Hong Kong voters came out in force during yesterday’s district council elections, resulting in the biggest turnout in its history. The official count resulted in a landslide victory for pro-democracy candidates, a win for those who have been protesting over the last six months.
Taking place every four years, these elections allow voters to choose representatives for Hong Kong’s 18 district councils. Those elected are only responsible for community-level affairs like transport and public facilities, but the response yesterday is an indication of people’s frustrations with the government and their call for democracy.
Around 2.9 million people showed up to cast their vote yesterday.
Enoch, a 34-year-old designer, voted in the Sui Wo district in Sha Tin and said that many people turned up to vote but remained calm.
“I went very early in the morning, around 7:45 a.m., and there was already a fair amount of people in line. The atmosphere was mostly calm where I was at; people just stood in line and waited their turn. By the time I was done, the line had doubled, but it was orderly,” he told VICE.
“There’s more noise/enthusiasm when passing by candidate volunteer booths along the way, but most people appeared to want to keep to themselves and not show their affiliation much.”
Yesterday, voters formed large queues that snaked around the block of voting stations. The overwhelming 71 percent turnout dwarfed 2015’s 47 percent. Reports attributed this to Hong Kong’s young first-time voters who have expressed their opinions over increasing violence in the protests. These have resulted in the deaths of two people and many more injured. A woman, who became a symbol of the indiscriminate violence used by the police, was blinded in one eye by an alleged police projectile.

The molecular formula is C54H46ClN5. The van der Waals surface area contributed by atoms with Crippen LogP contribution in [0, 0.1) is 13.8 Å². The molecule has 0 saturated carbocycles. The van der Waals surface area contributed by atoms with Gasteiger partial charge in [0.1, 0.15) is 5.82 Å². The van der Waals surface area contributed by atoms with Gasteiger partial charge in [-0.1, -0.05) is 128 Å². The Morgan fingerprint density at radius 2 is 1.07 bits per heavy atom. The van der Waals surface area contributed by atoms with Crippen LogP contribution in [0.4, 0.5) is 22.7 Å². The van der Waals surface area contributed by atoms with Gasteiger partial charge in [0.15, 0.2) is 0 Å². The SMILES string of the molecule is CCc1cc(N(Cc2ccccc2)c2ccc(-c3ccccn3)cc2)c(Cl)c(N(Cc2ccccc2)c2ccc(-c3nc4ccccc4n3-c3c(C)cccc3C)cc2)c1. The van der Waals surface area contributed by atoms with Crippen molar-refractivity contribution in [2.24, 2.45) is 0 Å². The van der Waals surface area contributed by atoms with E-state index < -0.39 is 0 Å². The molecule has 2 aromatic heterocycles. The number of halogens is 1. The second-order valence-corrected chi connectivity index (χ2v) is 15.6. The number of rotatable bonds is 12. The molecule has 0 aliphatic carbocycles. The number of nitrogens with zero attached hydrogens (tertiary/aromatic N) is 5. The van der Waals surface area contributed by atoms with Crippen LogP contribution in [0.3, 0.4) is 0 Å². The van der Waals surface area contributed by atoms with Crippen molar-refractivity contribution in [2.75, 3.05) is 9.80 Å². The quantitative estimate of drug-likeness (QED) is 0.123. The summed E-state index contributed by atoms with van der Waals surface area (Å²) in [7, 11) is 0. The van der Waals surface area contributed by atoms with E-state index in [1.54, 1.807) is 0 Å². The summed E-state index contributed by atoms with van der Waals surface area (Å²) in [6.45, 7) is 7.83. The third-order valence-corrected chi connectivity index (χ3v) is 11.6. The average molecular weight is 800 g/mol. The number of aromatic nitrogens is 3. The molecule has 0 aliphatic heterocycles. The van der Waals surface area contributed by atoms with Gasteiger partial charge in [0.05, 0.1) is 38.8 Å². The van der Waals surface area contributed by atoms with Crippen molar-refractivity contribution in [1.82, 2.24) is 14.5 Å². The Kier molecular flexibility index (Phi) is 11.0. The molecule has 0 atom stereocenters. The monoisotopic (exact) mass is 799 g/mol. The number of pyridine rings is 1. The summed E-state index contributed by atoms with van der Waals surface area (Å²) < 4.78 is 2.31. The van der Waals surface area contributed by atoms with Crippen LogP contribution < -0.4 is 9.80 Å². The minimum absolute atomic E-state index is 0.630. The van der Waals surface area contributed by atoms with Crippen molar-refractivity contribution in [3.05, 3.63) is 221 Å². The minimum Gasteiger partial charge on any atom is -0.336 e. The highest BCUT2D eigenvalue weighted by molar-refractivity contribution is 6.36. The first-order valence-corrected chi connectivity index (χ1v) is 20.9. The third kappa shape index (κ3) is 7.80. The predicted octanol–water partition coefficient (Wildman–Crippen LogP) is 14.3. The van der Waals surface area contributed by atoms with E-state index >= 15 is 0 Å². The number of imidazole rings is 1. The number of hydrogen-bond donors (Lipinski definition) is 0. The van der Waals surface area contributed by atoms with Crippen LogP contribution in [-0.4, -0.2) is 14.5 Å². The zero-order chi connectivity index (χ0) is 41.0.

This all started as a fight against a now-cancelled extradition bill that would have allowed suspected Hong Kong criminals to be tried in mainland China. The movement has since expanded to a larger call for democracy.
Many, like Enoch, voted to make their voices heard.
“There had been so many injustices over the past months, and instead of acting fairly against those injustices, our government, instead suppressed the people’s voices, restricting peaceful ways of protesting such injustices, and further oppressed those who tried to raise a voice. They forced the people to either stay silent in the face of injustice, or become more violently vocal, and then condemned the violence,” he said.
“The election was our only avenue to demonstrate peacefully, on a large scale, how unhappy we are, how fed up we are with the status quo, and how we won’t remain silent.
“It was important because it proved to everyone that after months of chaos, and a lot of rights and wrongs from both sides, that the majority of the people still stood with the protest movement, and displayed our will for democracy. I think many wanted to express their anger towards our government and the pro-establishment camp in a peaceful manner, and this was our chance.”
According to The South China Morning Post, 347 of the 452 seats will be held by pro-democracy candidates. Independents (many also support the pro-democracy movement) won 45, while the pro-establishment camp only got 60.
“It felt like a very small form of justice for all that's happened, and showed the world how our government and the pro-establishment camp do not represent the will of the people, far from it,” Enoch said.
However, what the results mean for protesters’ five demands — which includes investigating police brutality and universal suffrage for Legislative Council and Chief Executive elections — still remains unknown.
Hong Kong Chief Executive Carrie Lam has denounced these requests and recently called the demands a pipe dream.
"If there is any wishful thinking that by escalating violence the (Hong Kong) government will yield to pressure to satisfy protesters' so-called demands, I'm making this clear that will not happen," she said, earlier this month.
Enoch is trying to stay hopeful.
“I always hope for those in power to come to their senses and actually listen to what the people want, which for me, and perhaps many others, is simply fairness and accountability. But at this point, something so basic seems like the most impossible ask,” he said.